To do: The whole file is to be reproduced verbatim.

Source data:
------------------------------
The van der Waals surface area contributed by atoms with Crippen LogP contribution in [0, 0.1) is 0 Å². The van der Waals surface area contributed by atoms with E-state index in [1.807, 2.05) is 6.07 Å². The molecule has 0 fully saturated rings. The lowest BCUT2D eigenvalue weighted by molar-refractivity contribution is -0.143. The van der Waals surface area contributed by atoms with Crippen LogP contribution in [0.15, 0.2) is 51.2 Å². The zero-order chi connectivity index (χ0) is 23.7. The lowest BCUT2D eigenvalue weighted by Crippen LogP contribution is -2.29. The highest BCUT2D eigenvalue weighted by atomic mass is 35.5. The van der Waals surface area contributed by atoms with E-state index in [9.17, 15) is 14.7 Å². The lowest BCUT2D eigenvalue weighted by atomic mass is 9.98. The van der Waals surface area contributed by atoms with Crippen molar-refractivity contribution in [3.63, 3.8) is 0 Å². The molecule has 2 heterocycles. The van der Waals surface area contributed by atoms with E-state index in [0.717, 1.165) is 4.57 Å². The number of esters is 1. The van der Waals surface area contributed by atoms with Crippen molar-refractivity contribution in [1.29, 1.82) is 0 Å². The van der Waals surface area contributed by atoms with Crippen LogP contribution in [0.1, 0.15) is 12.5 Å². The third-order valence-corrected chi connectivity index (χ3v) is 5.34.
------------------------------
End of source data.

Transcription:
The van der Waals surface area contributed by atoms with Crippen LogP contribution in [0, 0.1) is 0 Å². The van der Waals surface area contributed by atoms with E-state index in [1.807, 2.05) is 6.07 Å². The molecule has 0 fully saturated rings. The lowest BCUT2D eigenvalue weighted by molar-refractivity contribution is -0.143. The van der Waals surface area contributed by atoms with Crippen LogP contribution in [0.15, 0.2) is 51.2 Å². The zero-order chi connectivity index (χ0) is 23.7. The lowest BCUT2D eigenvalue weighted by Crippen LogP contribution is -2.29. The highest BCUT2D eigenvalue weighted by atomic mass is 35.5. The van der Waals surface area contributed by atoms with E-state index in [9.17, 15) is 14.7 Å². The lowest BCUT2D eigenvalue weighted by atomic mass is 9.98. The van der Waals surface area contributed by atoms with Crippen molar-refractivity contribution in [3.63, 3.8) is 0 Å². The molecule has 2 heterocycles. The van der Waals surface area contributed by atoms with E-state index in [0.717, 1.165) is 4.57 Å². The number of esters is 1. The van der Waals surface area contributed by atoms with Crippen molar-refractivity contribution in [1.29, 1.82) is 0 Å². The van der Waals surface area contributed by atoms with Crippen LogP contribution in [0.1, 0.15) is 12.5 Å². The third-order valence-corrected chi connectivity index (χ3v) is 5.34.